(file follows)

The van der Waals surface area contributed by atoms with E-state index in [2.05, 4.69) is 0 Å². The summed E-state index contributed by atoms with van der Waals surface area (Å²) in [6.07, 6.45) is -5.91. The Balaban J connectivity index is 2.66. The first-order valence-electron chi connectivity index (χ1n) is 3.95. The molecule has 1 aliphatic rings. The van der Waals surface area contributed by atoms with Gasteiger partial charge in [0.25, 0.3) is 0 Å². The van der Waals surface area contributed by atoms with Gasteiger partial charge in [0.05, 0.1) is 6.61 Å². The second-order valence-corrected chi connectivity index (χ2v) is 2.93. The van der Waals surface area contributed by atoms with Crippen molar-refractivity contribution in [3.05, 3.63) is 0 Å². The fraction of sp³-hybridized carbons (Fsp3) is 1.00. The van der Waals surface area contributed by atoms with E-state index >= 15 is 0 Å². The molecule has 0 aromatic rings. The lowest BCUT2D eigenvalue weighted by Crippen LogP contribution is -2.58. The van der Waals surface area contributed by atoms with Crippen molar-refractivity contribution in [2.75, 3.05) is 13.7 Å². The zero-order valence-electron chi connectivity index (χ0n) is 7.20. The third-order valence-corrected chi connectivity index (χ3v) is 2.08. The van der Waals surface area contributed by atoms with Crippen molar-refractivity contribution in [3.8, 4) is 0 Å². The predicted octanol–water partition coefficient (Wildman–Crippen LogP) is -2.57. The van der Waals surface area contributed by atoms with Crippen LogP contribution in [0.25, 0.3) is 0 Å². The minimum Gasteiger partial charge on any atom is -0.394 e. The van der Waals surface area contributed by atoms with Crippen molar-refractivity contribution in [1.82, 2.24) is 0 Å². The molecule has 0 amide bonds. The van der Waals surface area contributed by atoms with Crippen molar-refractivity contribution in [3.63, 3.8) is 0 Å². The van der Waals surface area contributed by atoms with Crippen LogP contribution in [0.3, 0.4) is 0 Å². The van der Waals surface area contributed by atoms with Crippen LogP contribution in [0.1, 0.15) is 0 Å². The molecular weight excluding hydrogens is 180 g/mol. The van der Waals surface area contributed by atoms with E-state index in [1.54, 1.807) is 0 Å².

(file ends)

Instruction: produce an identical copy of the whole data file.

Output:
The van der Waals surface area contributed by atoms with E-state index in [2.05, 4.69) is 0 Å². The summed E-state index contributed by atoms with van der Waals surface area (Å²) in [6.07, 6.45) is -5.91. The Balaban J connectivity index is 2.66. The first-order valence-electron chi connectivity index (χ1n) is 3.95. The molecule has 1 aliphatic rings. The van der Waals surface area contributed by atoms with Gasteiger partial charge in [0.25, 0.3) is 0 Å². The van der Waals surface area contributed by atoms with Gasteiger partial charge in [0.05, 0.1) is 6.61 Å². The second-order valence-corrected chi connectivity index (χ2v) is 2.93. The van der Waals surface area contributed by atoms with Crippen molar-refractivity contribution in [3.05, 3.63) is 0 Å². The fraction of sp³-hybridized carbons (Fsp3) is 1.00. The van der Waals surface area contributed by atoms with E-state index >= 15 is 0 Å². The molecule has 0 aromatic rings. The lowest BCUT2D eigenvalue weighted by Crippen LogP contribution is -2.58. The van der Waals surface area contributed by atoms with Crippen molar-refractivity contribution in [2.75, 3.05) is 13.7 Å². The zero-order valence-electron chi connectivity index (χ0n) is 7.20. The third-order valence-corrected chi connectivity index (χ3v) is 2.08. The van der Waals surface area contributed by atoms with Crippen molar-refractivity contribution in [3.8, 4) is 0 Å². The predicted octanol–water partition coefficient (Wildman–Crippen LogP) is -2.57. The van der Waals surface area contributed by atoms with Crippen LogP contribution in [0.25, 0.3) is 0 Å². The minimum Gasteiger partial charge on any atom is -0.394 e. The van der Waals surface area contributed by atoms with Crippen molar-refractivity contribution in [1.82, 2.24) is 0 Å². The molecule has 0 amide bonds. The van der Waals surface area contributed by atoms with Crippen molar-refractivity contribution in [3.63, 3.8) is 0 Å². The van der Waals surface area contributed by atoms with Crippen LogP contribution in [0.3, 0.4) is 0 Å². The van der Waals surface area contributed by atoms with Crippen LogP contribution in [0.1, 0.15) is 0 Å². The molecular weight excluding hydrogens is 180 g/mol. The van der Waals surface area contributed by atoms with E-state index in [1.54, 1.807) is 0 Å².